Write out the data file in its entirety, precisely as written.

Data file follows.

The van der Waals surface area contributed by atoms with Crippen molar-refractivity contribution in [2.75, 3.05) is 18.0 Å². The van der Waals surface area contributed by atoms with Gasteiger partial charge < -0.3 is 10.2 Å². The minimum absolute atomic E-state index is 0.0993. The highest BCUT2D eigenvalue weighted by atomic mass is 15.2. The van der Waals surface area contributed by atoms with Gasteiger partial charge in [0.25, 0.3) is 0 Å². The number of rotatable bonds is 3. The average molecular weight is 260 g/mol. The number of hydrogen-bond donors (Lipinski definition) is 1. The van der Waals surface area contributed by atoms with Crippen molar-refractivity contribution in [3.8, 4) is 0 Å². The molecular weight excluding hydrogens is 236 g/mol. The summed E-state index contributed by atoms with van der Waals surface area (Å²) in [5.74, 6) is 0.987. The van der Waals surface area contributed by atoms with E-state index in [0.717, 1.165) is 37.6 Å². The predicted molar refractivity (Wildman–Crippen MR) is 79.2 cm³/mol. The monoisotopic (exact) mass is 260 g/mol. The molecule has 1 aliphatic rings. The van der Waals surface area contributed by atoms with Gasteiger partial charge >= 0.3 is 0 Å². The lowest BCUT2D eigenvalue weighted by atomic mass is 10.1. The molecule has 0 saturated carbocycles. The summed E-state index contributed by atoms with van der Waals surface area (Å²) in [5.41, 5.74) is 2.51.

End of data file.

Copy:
The van der Waals surface area contributed by atoms with Crippen molar-refractivity contribution in [2.75, 3.05) is 18.0 Å². The van der Waals surface area contributed by atoms with Gasteiger partial charge < -0.3 is 10.2 Å². The minimum absolute atomic E-state index is 0.0993. The highest BCUT2D eigenvalue weighted by atomic mass is 15.2. The van der Waals surface area contributed by atoms with Gasteiger partial charge in [0.25, 0.3) is 0 Å². The number of rotatable bonds is 3. The average molecular weight is 260 g/mol. The number of hydrogen-bond donors (Lipinski definition) is 1. The van der Waals surface area contributed by atoms with Crippen molar-refractivity contribution in [3.8, 4) is 0 Å². The molecular weight excluding hydrogens is 236 g/mol. The summed E-state index contributed by atoms with van der Waals surface area (Å²) in [5.74, 6) is 0.987. The van der Waals surface area contributed by atoms with E-state index in [0.717, 1.165) is 37.6 Å². The predicted molar refractivity (Wildman–Crippen MR) is 79.2 cm³/mol. The monoisotopic (exact) mass is 260 g/mol. The molecule has 1 aliphatic rings. The van der Waals surface area contributed by atoms with Gasteiger partial charge >= 0.3 is 0 Å². The lowest BCUT2D eigenvalue weighted by atomic mass is 10.1. The molecule has 0 saturated carbocycles. The summed E-state index contributed by atoms with van der Waals surface area (Å²) in [5.41, 5.74) is 2.51.